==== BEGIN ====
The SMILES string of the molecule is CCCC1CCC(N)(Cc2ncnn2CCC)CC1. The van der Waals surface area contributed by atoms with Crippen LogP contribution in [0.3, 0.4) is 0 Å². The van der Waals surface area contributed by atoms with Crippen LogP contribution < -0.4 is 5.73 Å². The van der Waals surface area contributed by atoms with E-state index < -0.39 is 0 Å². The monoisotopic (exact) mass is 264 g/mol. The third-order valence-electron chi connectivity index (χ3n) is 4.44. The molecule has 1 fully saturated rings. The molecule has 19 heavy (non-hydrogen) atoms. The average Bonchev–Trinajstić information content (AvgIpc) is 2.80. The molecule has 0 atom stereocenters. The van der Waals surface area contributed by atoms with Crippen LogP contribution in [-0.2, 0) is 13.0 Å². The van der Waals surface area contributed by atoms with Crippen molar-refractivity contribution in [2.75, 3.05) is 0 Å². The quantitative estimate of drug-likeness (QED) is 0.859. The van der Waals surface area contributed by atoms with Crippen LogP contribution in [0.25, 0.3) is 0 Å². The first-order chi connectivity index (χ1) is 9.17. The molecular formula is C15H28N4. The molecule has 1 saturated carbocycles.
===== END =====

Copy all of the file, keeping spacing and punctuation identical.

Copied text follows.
The SMILES string of the molecule is CCCC1CCC(N)(Cc2ncnn2CCC)CC1. The van der Waals surface area contributed by atoms with Crippen LogP contribution in [0.3, 0.4) is 0 Å². The van der Waals surface area contributed by atoms with Crippen LogP contribution < -0.4 is 5.73 Å². The van der Waals surface area contributed by atoms with E-state index < -0.39 is 0 Å². The monoisotopic (exact) mass is 264 g/mol. The third-order valence-electron chi connectivity index (χ3n) is 4.44. The molecule has 1 fully saturated rings. The molecule has 19 heavy (non-hydrogen) atoms. The average Bonchev–Trinajstić information content (AvgIpc) is 2.80. The molecule has 0 atom stereocenters. The van der Waals surface area contributed by atoms with Crippen LogP contribution in [-0.2, 0) is 13.0 Å². The van der Waals surface area contributed by atoms with Crippen molar-refractivity contribution in [2.75, 3.05) is 0 Å². The quantitative estimate of drug-likeness (QED) is 0.859. The van der Waals surface area contributed by atoms with Crippen LogP contribution in [0.25, 0.3) is 0 Å². The first-order chi connectivity index (χ1) is 9.17. The molecular formula is C15H28N4. The molecule has 1 saturated carbocycles.